Location: Fort Bay, Saba
Today we got to explore the Dutch (but English speaking) island of Saba! The island did not waste time showing us who was boss, for as soon as we came ashore we were greeted with a steep winding path we would need to climb before reaching the first town, somewhat ironically named “Bottom”. Unfortunately, we soon found out it was named Bottom because it was the lowest town on the island. We reached the top of the hill leading to Bottom town only to look up and find an even larger climb awaiting us before out the true destination of “Windward”, a town on the, you guessed it, windward side of the island, essentially opposite of Bottom. To get to Windward, the group took a path through the mountains instead of around them. As we went deeper into the mountains, the vegetation started to encroach on the path and leaves shaded us from the harsh sun above. To really complete the rainforest feel, at about an hour into the hike the skies opened up, and we all got thoroughly drenched. Always on the lookout for a freshwater shower, I seized the opportunity and took my shirt off, the fresh water felt great on what always seems like permanently salty skin. It also cooled everyone down right as we were starting to get sweaty from the hike, so big thanks to mother nature.
The rain cleared up just as we exited the jungle and were deposited right on the main road outside of Windward. Ian M told us we had two hours to do as we pleased, and we were let loose. First order of business for me whenever I enter a new town is to find the grocery store to sate my appetite for snacks not available on the boat. The selection at an islands grocery store heavily impacts my overall rating of that island; on that note, Saba gets a 10/10. Stepping into the small grocery store, I briefly forgot I was in the Caribbean. Prices were listed in US dollars, and everything on the shelves was made in the US of A. For all of their charm. The French islands were seriously lacking in the grocery store department. Upon leaving Saba’s store, I was in a very good mood. Second order of business was to try the local cuisine, another important metric in the overall island rating. Across the street was what I could only describe as the ultimate “American food” restaurant; with a little bit of everything, from “Americanized” Mexican food, to burgers, to fish, to fried foods. It was an amalgamation of everything a tourist visiting the US for the first time might expect to find.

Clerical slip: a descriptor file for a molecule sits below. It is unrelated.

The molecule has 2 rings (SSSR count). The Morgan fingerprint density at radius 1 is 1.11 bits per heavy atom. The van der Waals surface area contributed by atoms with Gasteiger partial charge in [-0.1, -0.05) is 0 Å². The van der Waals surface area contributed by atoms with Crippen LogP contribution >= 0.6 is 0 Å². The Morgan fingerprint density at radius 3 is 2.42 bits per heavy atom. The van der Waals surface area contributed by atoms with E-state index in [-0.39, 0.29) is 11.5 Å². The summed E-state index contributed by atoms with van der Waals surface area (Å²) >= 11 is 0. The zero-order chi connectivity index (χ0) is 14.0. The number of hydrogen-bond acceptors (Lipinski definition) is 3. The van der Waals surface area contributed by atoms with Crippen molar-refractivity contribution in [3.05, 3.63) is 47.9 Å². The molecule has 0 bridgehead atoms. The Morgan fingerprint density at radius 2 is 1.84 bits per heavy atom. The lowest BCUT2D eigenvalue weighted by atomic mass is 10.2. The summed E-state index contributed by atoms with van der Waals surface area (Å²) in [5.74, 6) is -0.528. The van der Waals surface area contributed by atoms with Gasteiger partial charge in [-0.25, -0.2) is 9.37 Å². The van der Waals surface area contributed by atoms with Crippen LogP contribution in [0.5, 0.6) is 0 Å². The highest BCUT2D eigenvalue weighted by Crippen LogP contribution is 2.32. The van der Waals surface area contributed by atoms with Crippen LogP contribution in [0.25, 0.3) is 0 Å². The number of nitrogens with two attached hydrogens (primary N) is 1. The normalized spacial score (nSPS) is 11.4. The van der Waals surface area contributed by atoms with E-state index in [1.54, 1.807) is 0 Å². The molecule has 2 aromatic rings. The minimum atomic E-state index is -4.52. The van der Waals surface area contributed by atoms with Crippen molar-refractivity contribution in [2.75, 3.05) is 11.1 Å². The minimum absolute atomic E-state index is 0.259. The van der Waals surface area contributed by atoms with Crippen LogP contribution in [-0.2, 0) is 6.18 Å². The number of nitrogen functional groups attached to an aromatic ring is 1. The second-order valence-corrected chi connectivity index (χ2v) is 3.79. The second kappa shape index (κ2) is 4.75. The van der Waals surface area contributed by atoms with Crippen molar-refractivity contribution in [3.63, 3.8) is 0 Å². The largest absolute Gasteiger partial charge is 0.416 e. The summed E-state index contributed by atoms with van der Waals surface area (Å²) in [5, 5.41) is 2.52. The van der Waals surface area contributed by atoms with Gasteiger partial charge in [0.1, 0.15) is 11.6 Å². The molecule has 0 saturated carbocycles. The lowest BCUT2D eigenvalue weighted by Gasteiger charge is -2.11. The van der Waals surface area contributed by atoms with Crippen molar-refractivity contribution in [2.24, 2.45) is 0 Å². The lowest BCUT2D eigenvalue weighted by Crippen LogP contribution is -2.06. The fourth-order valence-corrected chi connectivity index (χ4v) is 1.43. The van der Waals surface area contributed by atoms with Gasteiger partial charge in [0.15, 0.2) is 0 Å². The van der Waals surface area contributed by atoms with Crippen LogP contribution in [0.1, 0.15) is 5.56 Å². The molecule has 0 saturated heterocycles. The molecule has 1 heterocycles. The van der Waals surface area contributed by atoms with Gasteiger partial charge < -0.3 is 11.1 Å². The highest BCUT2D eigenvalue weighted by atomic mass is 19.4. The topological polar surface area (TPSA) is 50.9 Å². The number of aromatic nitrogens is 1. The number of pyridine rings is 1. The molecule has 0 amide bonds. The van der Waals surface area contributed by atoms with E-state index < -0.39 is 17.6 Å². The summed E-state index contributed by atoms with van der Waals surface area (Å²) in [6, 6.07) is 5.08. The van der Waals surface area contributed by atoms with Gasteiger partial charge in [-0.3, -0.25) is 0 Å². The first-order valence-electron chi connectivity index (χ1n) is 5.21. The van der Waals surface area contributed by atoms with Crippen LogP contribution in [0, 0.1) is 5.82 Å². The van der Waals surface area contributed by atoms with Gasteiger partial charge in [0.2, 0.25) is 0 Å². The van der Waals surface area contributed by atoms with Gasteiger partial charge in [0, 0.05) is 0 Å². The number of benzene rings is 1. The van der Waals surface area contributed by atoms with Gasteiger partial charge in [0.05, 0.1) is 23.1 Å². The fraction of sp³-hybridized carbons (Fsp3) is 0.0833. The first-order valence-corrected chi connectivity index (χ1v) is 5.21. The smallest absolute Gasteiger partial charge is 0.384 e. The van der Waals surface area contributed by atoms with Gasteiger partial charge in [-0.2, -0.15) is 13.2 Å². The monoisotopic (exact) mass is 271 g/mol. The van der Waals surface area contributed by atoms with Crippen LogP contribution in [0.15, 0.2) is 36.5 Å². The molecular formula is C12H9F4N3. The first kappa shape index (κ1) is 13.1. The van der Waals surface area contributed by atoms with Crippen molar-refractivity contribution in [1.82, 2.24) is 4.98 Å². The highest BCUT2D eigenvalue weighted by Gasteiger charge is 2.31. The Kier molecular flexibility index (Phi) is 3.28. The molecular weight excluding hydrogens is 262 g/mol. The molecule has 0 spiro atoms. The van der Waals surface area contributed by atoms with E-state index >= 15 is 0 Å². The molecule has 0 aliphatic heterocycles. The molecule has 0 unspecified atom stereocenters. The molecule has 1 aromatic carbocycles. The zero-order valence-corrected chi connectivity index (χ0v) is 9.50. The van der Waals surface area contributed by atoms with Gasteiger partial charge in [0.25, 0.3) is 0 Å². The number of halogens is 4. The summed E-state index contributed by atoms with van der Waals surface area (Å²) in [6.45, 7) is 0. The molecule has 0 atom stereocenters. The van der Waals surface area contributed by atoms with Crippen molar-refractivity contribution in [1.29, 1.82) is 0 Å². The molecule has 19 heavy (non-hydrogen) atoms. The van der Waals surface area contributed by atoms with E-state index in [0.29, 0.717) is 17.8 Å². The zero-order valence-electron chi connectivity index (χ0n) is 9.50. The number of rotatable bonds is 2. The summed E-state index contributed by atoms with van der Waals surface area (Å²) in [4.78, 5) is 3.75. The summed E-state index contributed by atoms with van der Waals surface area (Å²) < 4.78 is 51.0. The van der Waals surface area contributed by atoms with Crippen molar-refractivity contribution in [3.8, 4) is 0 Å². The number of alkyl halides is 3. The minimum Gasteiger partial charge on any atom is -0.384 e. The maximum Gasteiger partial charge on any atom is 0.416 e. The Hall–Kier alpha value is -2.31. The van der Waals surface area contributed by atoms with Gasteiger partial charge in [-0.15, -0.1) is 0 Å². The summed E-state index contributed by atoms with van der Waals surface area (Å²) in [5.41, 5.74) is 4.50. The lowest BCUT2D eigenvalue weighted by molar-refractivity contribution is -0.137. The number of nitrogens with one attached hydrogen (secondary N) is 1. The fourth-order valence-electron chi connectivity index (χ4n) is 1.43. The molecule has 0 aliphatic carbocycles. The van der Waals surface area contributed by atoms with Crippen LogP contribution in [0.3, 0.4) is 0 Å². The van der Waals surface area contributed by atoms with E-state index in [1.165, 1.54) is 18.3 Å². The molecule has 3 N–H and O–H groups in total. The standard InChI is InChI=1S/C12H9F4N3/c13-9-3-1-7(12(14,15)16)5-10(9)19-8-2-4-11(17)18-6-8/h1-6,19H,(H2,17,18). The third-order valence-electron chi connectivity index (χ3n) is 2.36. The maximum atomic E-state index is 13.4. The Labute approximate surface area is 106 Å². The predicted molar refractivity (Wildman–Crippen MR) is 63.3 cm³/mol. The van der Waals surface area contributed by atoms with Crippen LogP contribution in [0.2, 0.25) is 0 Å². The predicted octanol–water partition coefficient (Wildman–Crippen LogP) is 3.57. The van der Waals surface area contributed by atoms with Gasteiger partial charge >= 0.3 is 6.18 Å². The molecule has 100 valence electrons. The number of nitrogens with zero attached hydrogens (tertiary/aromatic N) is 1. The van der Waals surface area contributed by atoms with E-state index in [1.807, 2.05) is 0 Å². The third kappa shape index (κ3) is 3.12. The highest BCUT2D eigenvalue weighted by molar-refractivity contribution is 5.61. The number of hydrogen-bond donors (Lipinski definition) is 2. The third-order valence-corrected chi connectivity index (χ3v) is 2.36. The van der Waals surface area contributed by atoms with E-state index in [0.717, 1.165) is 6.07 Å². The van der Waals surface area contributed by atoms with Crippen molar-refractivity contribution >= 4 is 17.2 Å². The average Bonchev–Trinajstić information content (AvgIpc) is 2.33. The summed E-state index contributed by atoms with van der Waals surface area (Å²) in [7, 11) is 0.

While I was out grocery shopping, some of the students followed Ian M and Steve to Jo Bean’s Glass Studio. There they were able to make some beads of their design while also wearing some sweet glasses. At the end of the day we all hitch hiked back to the port and made it back just in time for dinner. Dinner and squeeze went well.
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